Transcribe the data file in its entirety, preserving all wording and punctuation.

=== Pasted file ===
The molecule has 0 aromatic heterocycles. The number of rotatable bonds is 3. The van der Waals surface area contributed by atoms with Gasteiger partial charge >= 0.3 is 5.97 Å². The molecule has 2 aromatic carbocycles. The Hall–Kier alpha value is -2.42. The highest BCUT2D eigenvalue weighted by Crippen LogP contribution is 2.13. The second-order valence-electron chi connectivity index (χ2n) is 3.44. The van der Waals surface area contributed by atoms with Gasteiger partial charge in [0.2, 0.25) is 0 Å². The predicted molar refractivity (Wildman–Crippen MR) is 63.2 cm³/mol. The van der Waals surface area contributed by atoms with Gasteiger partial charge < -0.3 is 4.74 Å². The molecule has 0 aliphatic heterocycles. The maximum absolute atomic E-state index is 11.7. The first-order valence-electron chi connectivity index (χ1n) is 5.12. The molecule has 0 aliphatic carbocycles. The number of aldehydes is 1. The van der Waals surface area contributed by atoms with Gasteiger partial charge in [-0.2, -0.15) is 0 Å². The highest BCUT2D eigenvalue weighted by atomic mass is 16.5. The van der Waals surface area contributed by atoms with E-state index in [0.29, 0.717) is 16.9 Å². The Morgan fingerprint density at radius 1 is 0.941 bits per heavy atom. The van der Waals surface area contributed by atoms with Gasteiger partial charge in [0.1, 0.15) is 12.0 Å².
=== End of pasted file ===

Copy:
The molecule has 0 aromatic heterocycles. The number of rotatable bonds is 3. The van der Waals surface area contributed by atoms with Gasteiger partial charge >= 0.3 is 5.97 Å². The molecule has 2 aromatic carbocycles. The Hall–Kier alpha value is -2.42. The highest BCUT2D eigenvalue weighted by Crippen LogP contribution is 2.13. The second-order valence-electron chi connectivity index (χ2n) is 3.44. The van der Waals surface area contributed by atoms with Gasteiger partial charge in [0.2, 0.25) is 0 Å². The predicted molar refractivity (Wildman–Crippen MR) is 63.2 cm³/mol. The van der Waals surface area contributed by atoms with Gasteiger partial charge < -0.3 is 4.74 Å². The molecule has 0 aliphatic heterocycles. The maximum absolute atomic E-state index is 11.7. The first-order valence-electron chi connectivity index (χ1n) is 5.12. The molecule has 0 aliphatic carbocycles. The number of aldehydes is 1. The van der Waals surface area contributed by atoms with Gasteiger partial charge in [-0.2, -0.15) is 0 Å². The highest BCUT2D eigenvalue weighted by atomic mass is 16.5. The van der Waals surface area contributed by atoms with E-state index in [0.29, 0.717) is 16.9 Å². The Morgan fingerprint density at radius 1 is 0.941 bits per heavy atom. The van der Waals surface area contributed by atoms with Gasteiger partial charge in [0.1, 0.15) is 12.0 Å².